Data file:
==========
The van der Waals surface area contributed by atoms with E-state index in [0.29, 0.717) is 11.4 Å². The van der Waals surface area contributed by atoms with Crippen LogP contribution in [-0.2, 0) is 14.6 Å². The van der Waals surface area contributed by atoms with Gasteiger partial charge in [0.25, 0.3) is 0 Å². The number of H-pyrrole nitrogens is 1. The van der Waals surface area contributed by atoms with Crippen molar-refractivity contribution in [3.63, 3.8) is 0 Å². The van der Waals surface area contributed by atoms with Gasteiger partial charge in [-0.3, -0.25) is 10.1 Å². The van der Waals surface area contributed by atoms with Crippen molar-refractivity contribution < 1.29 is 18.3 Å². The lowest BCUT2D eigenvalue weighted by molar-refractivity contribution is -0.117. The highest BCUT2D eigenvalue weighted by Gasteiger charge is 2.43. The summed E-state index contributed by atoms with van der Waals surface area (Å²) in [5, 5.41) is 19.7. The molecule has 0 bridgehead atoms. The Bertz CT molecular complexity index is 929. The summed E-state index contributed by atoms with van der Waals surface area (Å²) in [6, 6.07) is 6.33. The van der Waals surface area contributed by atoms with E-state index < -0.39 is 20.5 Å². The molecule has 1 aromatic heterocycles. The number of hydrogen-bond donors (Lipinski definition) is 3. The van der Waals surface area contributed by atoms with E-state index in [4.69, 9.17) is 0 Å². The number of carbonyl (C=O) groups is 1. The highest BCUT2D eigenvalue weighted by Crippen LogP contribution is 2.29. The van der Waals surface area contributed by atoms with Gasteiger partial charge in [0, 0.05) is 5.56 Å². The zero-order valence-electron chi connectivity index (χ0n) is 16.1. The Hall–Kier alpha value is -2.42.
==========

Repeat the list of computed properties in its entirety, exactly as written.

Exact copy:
The van der Waals surface area contributed by atoms with E-state index in [0.29, 0.717) is 11.4 Å². The van der Waals surface area contributed by atoms with Crippen LogP contribution in [-0.2, 0) is 14.6 Å². The van der Waals surface area contributed by atoms with Gasteiger partial charge in [0.25, 0.3) is 0 Å². The number of H-pyrrole nitrogens is 1. The van der Waals surface area contributed by atoms with Crippen molar-refractivity contribution in [3.63, 3.8) is 0 Å². The van der Waals surface area contributed by atoms with Gasteiger partial charge in [-0.3, -0.25) is 10.1 Å². The van der Waals surface area contributed by atoms with Crippen molar-refractivity contribution < 1.29 is 18.3 Å². The lowest BCUT2D eigenvalue weighted by molar-refractivity contribution is -0.117. The highest BCUT2D eigenvalue weighted by Gasteiger charge is 2.43. The summed E-state index contributed by atoms with van der Waals surface area (Å²) in [5, 5.41) is 19.7. The molecule has 0 bridgehead atoms. The Bertz CT molecular complexity index is 929. The summed E-state index contributed by atoms with van der Waals surface area (Å²) in [6, 6.07) is 6.33. The van der Waals surface area contributed by atoms with E-state index < -0.39 is 20.5 Å². The molecule has 1 aromatic heterocycles. The number of hydrogen-bond donors (Lipinski definition) is 3. The van der Waals surface area contributed by atoms with E-state index in [4.69, 9.17) is 0 Å². The number of carbonyl (C=O) groups is 1. The highest BCUT2D eigenvalue weighted by Crippen LogP contribution is 2.29. The van der Waals surface area contributed by atoms with Gasteiger partial charge in [0, 0.05) is 5.56 Å². The zero-order valence-electron chi connectivity index (χ0n) is 16.1. The Hall–Kier alpha value is -2.42.